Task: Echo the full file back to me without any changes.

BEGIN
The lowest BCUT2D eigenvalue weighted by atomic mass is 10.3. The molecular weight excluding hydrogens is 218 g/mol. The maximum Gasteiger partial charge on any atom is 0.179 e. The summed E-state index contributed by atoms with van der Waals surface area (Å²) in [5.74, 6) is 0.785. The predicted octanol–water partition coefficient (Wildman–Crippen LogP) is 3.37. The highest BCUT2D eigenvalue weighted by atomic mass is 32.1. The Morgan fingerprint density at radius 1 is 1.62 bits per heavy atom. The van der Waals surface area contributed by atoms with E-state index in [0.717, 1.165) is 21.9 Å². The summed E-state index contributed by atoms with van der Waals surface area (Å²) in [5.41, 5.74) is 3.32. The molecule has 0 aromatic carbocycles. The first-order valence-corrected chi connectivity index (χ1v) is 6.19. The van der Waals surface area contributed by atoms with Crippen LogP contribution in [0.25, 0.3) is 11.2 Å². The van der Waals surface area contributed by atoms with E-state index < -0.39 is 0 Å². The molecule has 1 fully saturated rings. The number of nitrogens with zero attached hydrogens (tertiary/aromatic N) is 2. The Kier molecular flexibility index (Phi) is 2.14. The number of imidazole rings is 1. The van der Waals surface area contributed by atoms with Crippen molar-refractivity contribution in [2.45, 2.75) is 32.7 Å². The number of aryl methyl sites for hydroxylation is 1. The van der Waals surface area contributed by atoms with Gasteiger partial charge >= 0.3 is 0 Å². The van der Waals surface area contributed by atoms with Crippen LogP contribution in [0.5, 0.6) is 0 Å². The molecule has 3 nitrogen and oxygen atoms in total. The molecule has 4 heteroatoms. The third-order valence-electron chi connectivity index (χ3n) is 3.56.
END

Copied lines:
The lowest BCUT2D eigenvalue weighted by atomic mass is 10.3. The molecular weight excluding hydrogens is 218 g/mol. The maximum Gasteiger partial charge on any atom is 0.179 e. The summed E-state index contributed by atoms with van der Waals surface area (Å²) in [5.74, 6) is 0.785. The predicted octanol–water partition coefficient (Wildman–Crippen LogP) is 3.37. The highest BCUT2D eigenvalue weighted by atomic mass is 32.1. The Morgan fingerprint density at radius 1 is 1.62 bits per heavy atom. The van der Waals surface area contributed by atoms with E-state index in [0.717, 1.165) is 21.9 Å². The summed E-state index contributed by atoms with van der Waals surface area (Å²) in [5.41, 5.74) is 3.32. The molecule has 0 aromatic carbocycles. The first-order valence-corrected chi connectivity index (χ1v) is 6.19. The van der Waals surface area contributed by atoms with Crippen LogP contribution in [0.25, 0.3) is 11.2 Å². The van der Waals surface area contributed by atoms with E-state index < -0.39 is 0 Å². The molecule has 1 fully saturated rings. The number of nitrogens with zero attached hydrogens (tertiary/aromatic N) is 2. The Kier molecular flexibility index (Phi) is 2.14. The number of imidazole rings is 1. The van der Waals surface area contributed by atoms with Crippen molar-refractivity contribution in [2.45, 2.75) is 32.7 Å². The number of aryl methyl sites for hydroxylation is 1. The van der Waals surface area contributed by atoms with Gasteiger partial charge >= 0.3 is 0 Å². The van der Waals surface area contributed by atoms with Crippen LogP contribution in [0.5, 0.6) is 0 Å². The molecule has 3 nitrogen and oxygen atoms in total. The molecule has 4 heteroatoms. The third-order valence-electron chi connectivity index (χ3n) is 3.56.